You missed SQL which is a huge moneyspinner
44 posts • joined 4 Jun 2009
Now it's done by email and web forms.
Now I have to spend several hours reexplaining simple requests.
Doesn't help that sometimes adding an update in Service Now then magically disappears from the ticket.
Sending an email in you'll be lucky if the ticket is updated in a week.
For technical faults it normally means doing all the troubleshooting and providing log analysis.
(That reminds me I need to do this this weekend to show a vendor their crap product and worse knowledge base is broken and crap).
Still beats speaking to agent clearly doesn't understand a common language, know anything about the product and can't vary from a script.
From experience BT's idea of resilience and diverse routing is not necessarily what you would think.
Had 2 circuits for a network with diverse routing. Initially they routed via different exchanges but both went through the same exchange elsewhere in the area.
Hence when said exchange had a fire (Denton Burn, Newcastle) lost both circuit and access to that network.
Other circuits for other networks were properly diverse and only lost resilience.
BT's response was we only provide resilience to the point of delivery, the circuits may share a common exchange on the route..
Carliol Square exchange originates from the 1930s so may not but up to date for latest fire suppression
When 95 launched the price of RAM increased due to demand.
Price rocket after Kobe earthquake.
Seem to remember paying around £100 for a single 8Mb SIMM.
So 2Gb would have been extortionate even if you could find a machine to take it
We used to use the metal backed asset labels which were hard to remove and left a mark if someone removed one.
However, these were deemed too expensive and replaced by standard plastic labels which can be very easily removed, leaving no trace on the equipment.
It won't stop you running rm * in /usr/bin
Thankfully it will still let you run most of the OS commands you have just deleted...
... Giving you a chance to retrieve most them via FTP (symbolic links don't work well) from it's sister server on another site until you can do a restore from tape.
Good test to show your backups for the backup server work
Knew of a UK Gov related data centre which regularly had accidental shutdowns as the shutdown button was where you would expect door release to be.... In addition it was the data centre without resilience as they were too tight to pay for it.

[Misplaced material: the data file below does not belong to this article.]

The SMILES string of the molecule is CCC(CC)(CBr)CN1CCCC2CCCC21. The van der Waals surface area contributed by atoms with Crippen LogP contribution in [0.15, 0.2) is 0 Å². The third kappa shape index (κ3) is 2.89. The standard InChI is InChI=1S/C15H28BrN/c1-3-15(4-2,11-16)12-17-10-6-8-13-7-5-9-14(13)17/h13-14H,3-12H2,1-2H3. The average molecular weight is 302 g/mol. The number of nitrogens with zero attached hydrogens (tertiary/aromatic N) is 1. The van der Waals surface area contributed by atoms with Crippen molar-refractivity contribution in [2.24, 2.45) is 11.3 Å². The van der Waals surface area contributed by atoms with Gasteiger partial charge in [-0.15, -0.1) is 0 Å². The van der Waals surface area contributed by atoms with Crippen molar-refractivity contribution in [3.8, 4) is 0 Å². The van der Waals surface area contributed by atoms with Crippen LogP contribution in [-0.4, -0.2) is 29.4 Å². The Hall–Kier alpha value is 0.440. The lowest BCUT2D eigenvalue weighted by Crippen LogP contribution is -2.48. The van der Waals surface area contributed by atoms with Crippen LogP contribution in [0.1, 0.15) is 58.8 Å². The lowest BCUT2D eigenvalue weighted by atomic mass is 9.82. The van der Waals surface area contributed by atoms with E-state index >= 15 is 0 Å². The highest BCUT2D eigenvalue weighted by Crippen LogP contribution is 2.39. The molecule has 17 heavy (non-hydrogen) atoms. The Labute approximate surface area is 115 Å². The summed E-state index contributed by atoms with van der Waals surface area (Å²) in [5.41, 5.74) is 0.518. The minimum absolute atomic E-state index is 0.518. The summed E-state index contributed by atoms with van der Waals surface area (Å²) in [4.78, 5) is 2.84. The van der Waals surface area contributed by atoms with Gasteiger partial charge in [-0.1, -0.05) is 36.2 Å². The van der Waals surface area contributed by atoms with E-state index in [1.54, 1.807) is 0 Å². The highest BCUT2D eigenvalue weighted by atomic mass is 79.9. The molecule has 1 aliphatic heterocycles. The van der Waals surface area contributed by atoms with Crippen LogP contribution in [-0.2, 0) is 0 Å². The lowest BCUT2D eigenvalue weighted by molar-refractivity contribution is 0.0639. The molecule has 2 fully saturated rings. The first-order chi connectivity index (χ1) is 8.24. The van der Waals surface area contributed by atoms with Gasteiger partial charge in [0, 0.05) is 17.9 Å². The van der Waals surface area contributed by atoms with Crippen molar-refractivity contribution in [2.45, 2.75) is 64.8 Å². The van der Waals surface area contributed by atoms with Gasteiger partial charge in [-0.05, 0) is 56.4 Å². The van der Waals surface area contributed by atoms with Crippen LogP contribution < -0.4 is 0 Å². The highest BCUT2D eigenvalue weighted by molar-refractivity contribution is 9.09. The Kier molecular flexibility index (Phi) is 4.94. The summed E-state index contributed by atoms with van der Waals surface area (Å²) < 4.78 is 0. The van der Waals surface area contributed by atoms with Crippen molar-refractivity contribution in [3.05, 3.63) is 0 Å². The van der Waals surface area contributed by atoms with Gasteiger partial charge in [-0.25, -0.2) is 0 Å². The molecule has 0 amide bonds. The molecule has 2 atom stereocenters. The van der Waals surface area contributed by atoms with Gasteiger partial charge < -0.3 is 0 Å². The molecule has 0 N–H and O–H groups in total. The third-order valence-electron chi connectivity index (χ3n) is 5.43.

On another note, recently picked the locks on some Telecoms NTE cabinets that nobody had keys to.
One was in the process of being removed, the other needed the coaxes switching and hadn't seen an engineer for years
It happens with our Sh1trix XenApp servers, not sure if this is recommended design.
Bad news is that it is still Sh1trix, which is also now horribly expensive.
Outlook annoys me as unlike most apps which remember the last save location, Outlook always reverts to your Documents folder on startup
My local CCG made everyone go electronic, the argument being someone would have to approve the request and avoid over ordering of medicine. I doubt this happens much, if at all.
As said elsewhere, the secure nature of the prescription pad adds to the cost.
Certain members of society are keen to get their hands on blank pads so they can create their own prescriptions (or sell the pads to others so others can).
In some areas / clinics the printer trays for prescriptions have locks on to deter thieves.
We tell users constantly not to go to us direct and go through the help desk ( lots of things can be fixed by lots of people in our team, it prevents queue jumping, may be on holiday). That way it's logged, more than one one person can pick it from queue
1st line to user: Sorry, don't no anything about that. I would contact X direct....
"We used to have a GSM gateway but binned it in the end as call costs via SIP carriers dropped through the floor."
Same here. Support was terrible from the provider and even the rates we started getting on ISDN circuits were cheaper than the gateway. The rates available on SIP are even lower.
I think the GSM gateway business has largely disappeared. We told the company we weren't using it and they were supposed to collect but never bothered. It went in the WEEE skip.
From experience most web designers are only interested in making the site pretty with little thought of usability or any understanding of code.
This they will stick any old code in without checking it worked. Many designers I knew used to disable the script error pop up so they wouldn't see the error...